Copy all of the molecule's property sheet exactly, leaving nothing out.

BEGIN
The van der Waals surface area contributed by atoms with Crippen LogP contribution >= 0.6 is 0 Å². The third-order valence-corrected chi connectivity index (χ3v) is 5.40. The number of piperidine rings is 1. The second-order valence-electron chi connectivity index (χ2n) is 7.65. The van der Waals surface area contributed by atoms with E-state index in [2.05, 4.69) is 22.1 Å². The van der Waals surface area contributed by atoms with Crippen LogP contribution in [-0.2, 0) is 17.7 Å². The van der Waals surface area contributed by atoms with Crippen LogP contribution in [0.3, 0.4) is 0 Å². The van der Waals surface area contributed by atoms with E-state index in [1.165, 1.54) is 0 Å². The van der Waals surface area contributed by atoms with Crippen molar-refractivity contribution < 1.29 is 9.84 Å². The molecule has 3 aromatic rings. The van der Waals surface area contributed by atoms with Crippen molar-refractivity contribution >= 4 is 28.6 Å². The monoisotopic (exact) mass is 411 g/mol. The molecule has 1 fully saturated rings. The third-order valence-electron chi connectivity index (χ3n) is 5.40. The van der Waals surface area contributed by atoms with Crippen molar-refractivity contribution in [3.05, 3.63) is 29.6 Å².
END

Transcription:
The van der Waals surface area contributed by atoms with Crippen LogP contribution >= 0.6 is 0 Å². The third-order valence-corrected chi connectivity index (χ3v) is 5.40. The number of piperidine rings is 1. The second-order valence-electron chi connectivity index (χ2n) is 7.65. The van der Waals surface area contributed by atoms with E-state index in [2.05, 4.69) is 22.1 Å². The van der Waals surface area contributed by atoms with Crippen LogP contribution in [-0.2, 0) is 17.7 Å². The van der Waals surface area contributed by atoms with Crippen LogP contribution in [0.3, 0.4) is 0 Å². The van der Waals surface area contributed by atoms with E-state index in [1.165, 1.54) is 0 Å². The van der Waals surface area contributed by atoms with Crippen molar-refractivity contribution < 1.29 is 9.84 Å². The molecule has 3 aromatic rings. The van der Waals surface area contributed by atoms with Crippen molar-refractivity contribution >= 4 is 28.6 Å². The monoisotopic (exact) mass is 411 g/mol. The molecule has 1 fully saturated rings. The third-order valence-electron chi connectivity index (χ3n) is 5.40. The van der Waals surface area contributed by atoms with Crippen molar-refractivity contribution in [3.05, 3.63) is 29.6 Å².